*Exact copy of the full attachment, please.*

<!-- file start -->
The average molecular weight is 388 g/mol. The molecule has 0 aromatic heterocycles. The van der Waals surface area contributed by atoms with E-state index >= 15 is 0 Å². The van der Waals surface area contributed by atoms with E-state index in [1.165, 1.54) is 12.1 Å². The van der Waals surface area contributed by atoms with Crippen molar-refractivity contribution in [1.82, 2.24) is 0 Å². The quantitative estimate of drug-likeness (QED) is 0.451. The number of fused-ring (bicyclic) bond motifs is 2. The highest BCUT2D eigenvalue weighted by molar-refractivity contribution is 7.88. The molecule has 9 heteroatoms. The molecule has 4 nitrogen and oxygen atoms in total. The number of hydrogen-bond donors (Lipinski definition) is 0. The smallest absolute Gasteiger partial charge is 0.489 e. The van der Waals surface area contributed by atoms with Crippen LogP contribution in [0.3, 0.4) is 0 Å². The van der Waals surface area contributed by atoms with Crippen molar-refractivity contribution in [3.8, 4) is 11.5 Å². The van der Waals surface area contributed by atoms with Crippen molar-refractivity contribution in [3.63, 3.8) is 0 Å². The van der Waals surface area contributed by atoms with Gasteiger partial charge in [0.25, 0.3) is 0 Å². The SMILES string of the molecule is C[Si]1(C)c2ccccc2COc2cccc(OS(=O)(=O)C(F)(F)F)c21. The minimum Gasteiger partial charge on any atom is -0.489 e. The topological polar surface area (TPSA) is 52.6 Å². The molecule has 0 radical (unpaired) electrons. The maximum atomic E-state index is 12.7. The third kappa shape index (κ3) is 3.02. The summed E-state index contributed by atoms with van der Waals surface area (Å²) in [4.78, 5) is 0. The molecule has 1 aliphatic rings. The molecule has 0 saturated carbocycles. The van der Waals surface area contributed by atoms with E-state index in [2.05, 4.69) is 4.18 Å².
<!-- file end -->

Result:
The average molecular weight is 388 g/mol. The molecule has 0 aromatic heterocycles. The van der Waals surface area contributed by atoms with E-state index >= 15 is 0 Å². The van der Waals surface area contributed by atoms with E-state index in [1.165, 1.54) is 12.1 Å². The van der Waals surface area contributed by atoms with Crippen molar-refractivity contribution in [1.82, 2.24) is 0 Å². The quantitative estimate of drug-likeness (QED) is 0.451. The number of fused-ring (bicyclic) bond motifs is 2. The highest BCUT2D eigenvalue weighted by molar-refractivity contribution is 7.88. The molecule has 9 heteroatoms. The molecule has 4 nitrogen and oxygen atoms in total. The number of hydrogen-bond donors (Lipinski definition) is 0. The smallest absolute Gasteiger partial charge is 0.489 e. The van der Waals surface area contributed by atoms with Crippen LogP contribution in [0.3, 0.4) is 0 Å². The van der Waals surface area contributed by atoms with Crippen molar-refractivity contribution in [3.8, 4) is 11.5 Å². The van der Waals surface area contributed by atoms with Crippen molar-refractivity contribution in [3.63, 3.8) is 0 Å². The van der Waals surface area contributed by atoms with Gasteiger partial charge in [0.25, 0.3) is 0 Å². The SMILES string of the molecule is C[Si]1(C)c2ccccc2COc2cccc(OS(=O)(=O)C(F)(F)F)c21. The minimum Gasteiger partial charge on any atom is -0.489 e. The topological polar surface area (TPSA) is 52.6 Å². The molecule has 0 radical (unpaired) electrons. The maximum atomic E-state index is 12.7. The third kappa shape index (κ3) is 3.02. The summed E-state index contributed by atoms with van der Waals surface area (Å²) in [4.78, 5) is 0. The molecule has 1 aliphatic rings. The molecule has 0 saturated carbocycles. The van der Waals surface area contributed by atoms with E-state index in [2.05, 4.69) is 4.18 Å².